Workers Struggles: The Americas

4 March 2008

Latin America

Uruguay: Public school teachers strike

Elementary and secondary school teachers in Uruguay will strike on March 3, the first day of school in that nation. Among the issues at stake are salaries, benefits, working conditions, and seniority rights. The teachers decided on a strike at a meeting on Saturday, March 1, attended by 700 educators. The strike will involve students in the Departments of Montevideo and Canelones, where the majority of Uruguayans live.

In addition to the aforementioned issues, the teachers are demanding an increase in the education budget, improvements in retirement and a construction program to repair aging schools.

On Monday, teachers plan to rally at the Education Department and to march on the Economics and Finance Ministry in Montevideo. They will meet later on that day and vote on whether or not to continue the strike.

Peruvian miners end three-day strike

Miners employed by Buenaventura, Peru’s biggest producer of precious metals, went on strike for three days last week. The walkout, which affected the Uchucchacua, Antapite, Orcopampa and Caraveli mines, ended on Friday.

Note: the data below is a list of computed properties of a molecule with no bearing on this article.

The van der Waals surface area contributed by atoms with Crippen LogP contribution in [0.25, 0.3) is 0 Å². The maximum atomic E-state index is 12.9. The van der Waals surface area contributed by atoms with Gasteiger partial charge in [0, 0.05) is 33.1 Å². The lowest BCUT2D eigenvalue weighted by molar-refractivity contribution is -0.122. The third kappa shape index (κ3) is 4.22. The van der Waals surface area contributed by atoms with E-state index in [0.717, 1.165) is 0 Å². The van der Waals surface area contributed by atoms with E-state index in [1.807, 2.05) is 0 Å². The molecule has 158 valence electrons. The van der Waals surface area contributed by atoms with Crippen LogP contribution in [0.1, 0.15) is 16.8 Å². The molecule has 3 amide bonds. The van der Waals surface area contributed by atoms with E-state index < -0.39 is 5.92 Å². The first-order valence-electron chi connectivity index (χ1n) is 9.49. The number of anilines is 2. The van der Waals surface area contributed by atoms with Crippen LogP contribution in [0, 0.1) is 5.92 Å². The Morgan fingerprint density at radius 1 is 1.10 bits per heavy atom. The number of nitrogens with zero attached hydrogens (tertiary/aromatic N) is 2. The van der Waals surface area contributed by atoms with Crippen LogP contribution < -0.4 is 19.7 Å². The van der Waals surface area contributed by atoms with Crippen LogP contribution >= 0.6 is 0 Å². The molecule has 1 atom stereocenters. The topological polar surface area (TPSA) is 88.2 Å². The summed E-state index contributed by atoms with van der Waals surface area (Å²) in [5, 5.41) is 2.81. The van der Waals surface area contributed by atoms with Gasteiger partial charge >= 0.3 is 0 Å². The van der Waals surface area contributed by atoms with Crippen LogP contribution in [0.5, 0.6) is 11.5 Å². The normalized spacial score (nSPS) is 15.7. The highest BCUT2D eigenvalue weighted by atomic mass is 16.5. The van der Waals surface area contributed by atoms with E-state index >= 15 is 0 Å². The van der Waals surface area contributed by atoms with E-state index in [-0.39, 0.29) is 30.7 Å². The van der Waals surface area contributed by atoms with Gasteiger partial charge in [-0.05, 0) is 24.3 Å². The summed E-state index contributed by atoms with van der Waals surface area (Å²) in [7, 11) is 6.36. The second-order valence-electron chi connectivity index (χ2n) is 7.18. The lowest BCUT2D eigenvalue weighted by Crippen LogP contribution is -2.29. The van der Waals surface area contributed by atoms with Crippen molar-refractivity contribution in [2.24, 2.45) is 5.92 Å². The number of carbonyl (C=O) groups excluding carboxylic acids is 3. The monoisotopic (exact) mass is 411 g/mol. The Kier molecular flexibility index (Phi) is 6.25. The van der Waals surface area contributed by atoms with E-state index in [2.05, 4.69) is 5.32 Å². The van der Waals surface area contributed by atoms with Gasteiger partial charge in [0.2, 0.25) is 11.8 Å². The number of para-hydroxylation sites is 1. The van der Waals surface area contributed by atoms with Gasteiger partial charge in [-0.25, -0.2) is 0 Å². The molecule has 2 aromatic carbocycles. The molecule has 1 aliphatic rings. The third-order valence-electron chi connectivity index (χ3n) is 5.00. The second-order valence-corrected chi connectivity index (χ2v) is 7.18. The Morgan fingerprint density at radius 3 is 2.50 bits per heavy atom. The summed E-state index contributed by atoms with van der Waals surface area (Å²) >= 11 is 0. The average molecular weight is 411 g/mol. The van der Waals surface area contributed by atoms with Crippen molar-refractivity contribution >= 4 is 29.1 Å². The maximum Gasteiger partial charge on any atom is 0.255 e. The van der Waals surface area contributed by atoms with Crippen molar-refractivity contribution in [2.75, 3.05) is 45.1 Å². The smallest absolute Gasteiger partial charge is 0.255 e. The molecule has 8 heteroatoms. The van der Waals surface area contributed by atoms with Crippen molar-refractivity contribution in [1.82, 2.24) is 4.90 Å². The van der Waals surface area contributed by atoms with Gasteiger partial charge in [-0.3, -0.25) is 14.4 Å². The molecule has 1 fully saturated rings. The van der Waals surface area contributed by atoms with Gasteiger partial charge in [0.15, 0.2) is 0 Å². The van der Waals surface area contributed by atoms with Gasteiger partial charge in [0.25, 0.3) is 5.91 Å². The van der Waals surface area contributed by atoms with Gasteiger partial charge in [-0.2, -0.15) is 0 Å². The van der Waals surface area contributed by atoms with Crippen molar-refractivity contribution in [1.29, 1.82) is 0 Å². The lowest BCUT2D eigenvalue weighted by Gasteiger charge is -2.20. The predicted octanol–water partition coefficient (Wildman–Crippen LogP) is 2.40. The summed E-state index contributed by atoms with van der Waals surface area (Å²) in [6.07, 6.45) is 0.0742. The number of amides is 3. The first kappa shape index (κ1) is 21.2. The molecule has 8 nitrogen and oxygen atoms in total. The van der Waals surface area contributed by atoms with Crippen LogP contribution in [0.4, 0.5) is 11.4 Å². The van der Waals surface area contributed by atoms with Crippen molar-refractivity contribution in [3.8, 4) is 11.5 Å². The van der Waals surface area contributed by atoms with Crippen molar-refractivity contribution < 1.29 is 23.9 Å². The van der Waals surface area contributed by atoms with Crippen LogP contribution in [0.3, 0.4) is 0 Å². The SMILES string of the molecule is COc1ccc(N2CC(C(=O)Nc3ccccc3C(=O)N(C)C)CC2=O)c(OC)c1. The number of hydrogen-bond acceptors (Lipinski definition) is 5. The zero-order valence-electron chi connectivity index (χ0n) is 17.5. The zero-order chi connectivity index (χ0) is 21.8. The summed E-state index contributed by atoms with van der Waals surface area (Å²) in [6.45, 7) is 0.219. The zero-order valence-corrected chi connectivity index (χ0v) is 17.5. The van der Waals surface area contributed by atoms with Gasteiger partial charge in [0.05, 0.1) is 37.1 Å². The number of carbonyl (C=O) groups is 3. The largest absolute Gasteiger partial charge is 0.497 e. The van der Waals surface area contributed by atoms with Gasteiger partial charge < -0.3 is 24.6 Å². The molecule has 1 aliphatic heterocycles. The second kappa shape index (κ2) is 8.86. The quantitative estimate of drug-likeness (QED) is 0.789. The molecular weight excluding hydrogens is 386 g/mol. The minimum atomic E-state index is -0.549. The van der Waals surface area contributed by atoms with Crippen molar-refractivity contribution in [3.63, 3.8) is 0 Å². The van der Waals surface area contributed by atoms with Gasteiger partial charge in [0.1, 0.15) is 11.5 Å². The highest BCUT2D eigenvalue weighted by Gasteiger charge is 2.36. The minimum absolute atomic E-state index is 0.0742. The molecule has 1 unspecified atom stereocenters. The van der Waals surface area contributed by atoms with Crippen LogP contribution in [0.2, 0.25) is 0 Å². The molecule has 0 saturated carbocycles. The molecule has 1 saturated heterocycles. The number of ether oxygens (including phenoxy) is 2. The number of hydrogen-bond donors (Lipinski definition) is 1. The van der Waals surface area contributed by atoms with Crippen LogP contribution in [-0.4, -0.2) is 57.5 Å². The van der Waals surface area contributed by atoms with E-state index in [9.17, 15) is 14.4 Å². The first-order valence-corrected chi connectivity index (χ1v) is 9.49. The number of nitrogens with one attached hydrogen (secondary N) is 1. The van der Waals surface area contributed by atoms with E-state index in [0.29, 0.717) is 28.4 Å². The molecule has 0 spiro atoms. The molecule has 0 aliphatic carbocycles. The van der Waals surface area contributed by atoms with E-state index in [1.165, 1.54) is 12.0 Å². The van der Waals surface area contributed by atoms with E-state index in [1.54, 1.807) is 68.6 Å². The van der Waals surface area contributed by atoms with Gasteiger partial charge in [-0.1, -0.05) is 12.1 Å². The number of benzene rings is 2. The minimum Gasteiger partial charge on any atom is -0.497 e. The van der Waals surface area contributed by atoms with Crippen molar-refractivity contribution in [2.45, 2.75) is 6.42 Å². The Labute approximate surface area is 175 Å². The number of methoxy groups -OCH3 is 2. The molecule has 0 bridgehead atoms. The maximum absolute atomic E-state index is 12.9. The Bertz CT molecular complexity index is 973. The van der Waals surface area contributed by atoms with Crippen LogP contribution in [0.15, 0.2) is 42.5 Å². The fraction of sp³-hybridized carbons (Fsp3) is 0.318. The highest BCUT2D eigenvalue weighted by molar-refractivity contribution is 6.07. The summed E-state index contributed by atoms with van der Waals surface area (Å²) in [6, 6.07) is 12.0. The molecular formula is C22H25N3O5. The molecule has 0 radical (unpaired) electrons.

The strikers were demanding that the company open its accounting books. Buenaventura claimed on February 28 that in 2007 it made $274.8 million in profits, while in 2006 it earned $428 million. The disclosure appears to have ended the walkout.

Roque Benavides, executive president of the company, denied that information was being kept from the workers, but said that information could not be released to them ahead of when it was released to shareholders. He accused the workers of having an ulterior, political motive for the strike.

Strike by Colombian nickel miners

Colombian nickel miners at the Cerromatoso mine, the biggest nickel mine in Colombia, have been on strike since February 27. The workers, employed by the Anglo-Australian transnational firm BHP Billiton, are demanding that all workers who were hired on a temporary basis be given permanent contracts. The firm employs 3,500 miners, 1,000 of whom have permanent contracts. The other 2,500 miners are hired on a temporary basis; BH Billiton considers them “subcontractors,” allowing the company not to recognize basic labor rights for these workers.